In Cyprus, observing the joyous reunion of Othello and Desdemona, Iago says to himself that he will wreck the lovers' harmony: "O, you are well tuned now! / But I'll set down the pegs that make this music, / As honest as I am" (2.1.199-201). The "pegs" to which he refers are the tuning pegs on a stringed instrument. Their love is the instrument on which Iago is planning to loosen ("set down") the pegs until the harmony is turned into discord. [Scene Summary]
Because no one like to be a party-pooper, Iago sings drinking songs in order to encourage Cassio to get drunk. Drinking songs tend to be rollicking, jolly justifications of drinking. Iago's first song delivers the message that life is short, so you might as well drink and enjoy it: And let me the canakin clink, clink;
And let me the canakin clink
A soldier's a man;
A life's but a span;
Why, then, let a soldier drink. (2.3.69-73)
Iago's second drinking song is a little more subtle. It's an old ballad which starts by making fun of a king who got angry because his cheap breeches cost sixpence too much. The song then goes on to say that the king was a man of high degree, but "you" (the drinker) are of low degree. But being of high degree isn't necessarily a good thing, because it's pride that ruins a country. The conclusion is that you should warm yourself in your old cloak, and drink. After all, no one's too good to take a drink. Here's the song: King Stephen was a worthy peer,
His breeches cost him but a crown;
He held them sixpence all too dear,
With that he call'd the tailor lown.
He was a wight of high renown,
And thou art but of low degree:
'Tis pride that pulls the country down;
Then take thine auld cloak about thee. (2.3.89-96)
Iago's singing has the desired effect. Cassio, drunk, exclaims, "'Fore God, this is a more exquisite song than the other" (2.3.98-99) [Scene Summary]
Coming to Othello's residence to speak with Desdemona, the disgraced Cassio brings some musicians with him. He instructs them to play something brief, then bid Othello good morning. Apparently Cassio's idea is to soften up Othello for the time when Desdemona will ask him to reinstate Cassio in his lieutenancy. However, as soon the musicians begin to play, Othello's servant comes out to chase them away. The first thing the servant says is "Why masters, have your instruments been in Naples, that they speak i' the nose thus?" (3.1.3-4). Naples was supposed to be the home of syphilis, and the servant is scornfully asking if the musicians' instruments sound so horribly nasal because they have syphilis. After that, the servant makes a fart joke, and tells the musicians that Othello doesn't want to hear any music. Then the servant drives the musicians away. [Scene Summary]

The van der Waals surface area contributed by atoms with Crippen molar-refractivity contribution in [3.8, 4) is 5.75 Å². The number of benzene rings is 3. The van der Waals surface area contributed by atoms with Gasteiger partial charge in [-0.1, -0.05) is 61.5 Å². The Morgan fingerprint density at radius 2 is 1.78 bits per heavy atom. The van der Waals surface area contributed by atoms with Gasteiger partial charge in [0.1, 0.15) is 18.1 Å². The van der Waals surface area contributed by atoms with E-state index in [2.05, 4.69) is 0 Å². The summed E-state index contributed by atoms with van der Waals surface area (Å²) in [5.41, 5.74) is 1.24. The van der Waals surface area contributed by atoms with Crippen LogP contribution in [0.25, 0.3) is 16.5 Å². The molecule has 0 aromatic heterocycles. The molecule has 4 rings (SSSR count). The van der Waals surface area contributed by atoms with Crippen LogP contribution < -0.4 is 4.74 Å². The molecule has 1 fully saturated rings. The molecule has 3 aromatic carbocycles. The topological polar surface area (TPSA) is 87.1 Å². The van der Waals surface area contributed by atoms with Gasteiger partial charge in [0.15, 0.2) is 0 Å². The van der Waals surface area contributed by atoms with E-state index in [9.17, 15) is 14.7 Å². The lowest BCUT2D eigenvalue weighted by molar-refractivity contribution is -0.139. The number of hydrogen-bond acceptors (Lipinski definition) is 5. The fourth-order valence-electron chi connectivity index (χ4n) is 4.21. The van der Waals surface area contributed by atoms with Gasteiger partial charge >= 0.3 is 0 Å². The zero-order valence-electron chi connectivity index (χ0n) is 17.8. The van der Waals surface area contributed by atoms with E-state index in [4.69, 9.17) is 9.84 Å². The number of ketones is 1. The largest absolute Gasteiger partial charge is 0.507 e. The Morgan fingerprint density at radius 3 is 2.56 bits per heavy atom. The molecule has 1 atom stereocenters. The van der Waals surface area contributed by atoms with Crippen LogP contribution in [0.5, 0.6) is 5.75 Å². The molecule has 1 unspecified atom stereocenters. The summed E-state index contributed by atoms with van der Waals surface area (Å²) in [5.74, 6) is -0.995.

After Iago has planted the seed of jealousy in his mind, Othello tries to convince himself that he's not the jealous type. He says, "'Tis not to make me jealous / To say my wife is fair, feeds well, loves company, / Is free of speech, sings, plays and dances well; / Where virtue is, these are more virtuous"(3.3.183-186). What Desdemona "plays" is probably a musical instrument. Being able to make music was a "virtue" -- an admirable social grace. Later in the same scene, when Othello's jealousy is full-blown, he had a speech so famous that it's often referred to simply as "Othello's farewell to his occupation." He says that even if Desdemona went to bed with the dirtiest, sweatiest soldiers in camp (the "pioners"), he would have been happy so long as he hadn't known, but now he can't be a soldier anymore: I had been happy, if the general camp,
Pioners and all, had tasted her sweet body,
So I had nothing known. O, now, for ever
Farewell the tranquil mind! farewell content!
Farewell the plumed troop, and the big wars,
That make ambition virtue! O, farewell!
Farewell the neighing steed, and the shrill trump,
The spirit-stirring drum, the ear-piercing fife,